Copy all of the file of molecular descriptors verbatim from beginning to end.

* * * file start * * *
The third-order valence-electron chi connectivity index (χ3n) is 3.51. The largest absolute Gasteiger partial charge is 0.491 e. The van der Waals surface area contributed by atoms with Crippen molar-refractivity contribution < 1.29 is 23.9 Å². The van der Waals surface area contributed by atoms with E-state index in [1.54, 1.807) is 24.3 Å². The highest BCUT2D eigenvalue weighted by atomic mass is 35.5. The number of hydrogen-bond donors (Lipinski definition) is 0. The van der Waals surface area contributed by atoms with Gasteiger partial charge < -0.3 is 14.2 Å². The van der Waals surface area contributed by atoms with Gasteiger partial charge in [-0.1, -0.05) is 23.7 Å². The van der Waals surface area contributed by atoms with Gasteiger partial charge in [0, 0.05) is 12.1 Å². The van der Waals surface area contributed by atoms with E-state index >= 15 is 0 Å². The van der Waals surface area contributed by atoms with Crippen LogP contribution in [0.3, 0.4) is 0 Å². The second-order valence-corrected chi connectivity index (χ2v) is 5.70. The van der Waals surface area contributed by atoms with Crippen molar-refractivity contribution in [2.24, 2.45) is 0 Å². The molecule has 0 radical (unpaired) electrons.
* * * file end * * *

The third-order valence-electron chi connectivity index (χ3n) is 3.51. The largest absolute Gasteiger partial charge is 0.491 e. The van der Waals surface area contributed by atoms with Crippen molar-refractivity contribution < 1.29 is 23.9 Å². The van der Waals surface area contributed by atoms with E-state index in [1.54, 1.807) is 24.3 Å². The highest BCUT2D eigenvalue weighted by atomic mass is 35.5. The number of hydrogen-bond donors (Lipinski definition) is 0. The van der Waals surface area contributed by atoms with Gasteiger partial charge < -0.3 is 14.2 Å². The van der Waals surface area contributed by atoms with Gasteiger partial charge in [-0.1, -0.05) is 23.7 Å². The van der Waals surface area contributed by atoms with Gasteiger partial charge in [0, 0.05) is 12.1 Å². The van der Waals surface area contributed by atoms with E-state index >= 15 is 0 Å². The van der Waals surface area contributed by atoms with Crippen LogP contribution in [0.3, 0.4) is 0 Å². The second-order valence-corrected chi connectivity index (χ2v) is 5.70. The van der Waals surface area contributed by atoms with Crippen molar-refractivity contribution in [2.24, 2.45) is 0 Å². The molecule has 0 radical (unpaired) electrons.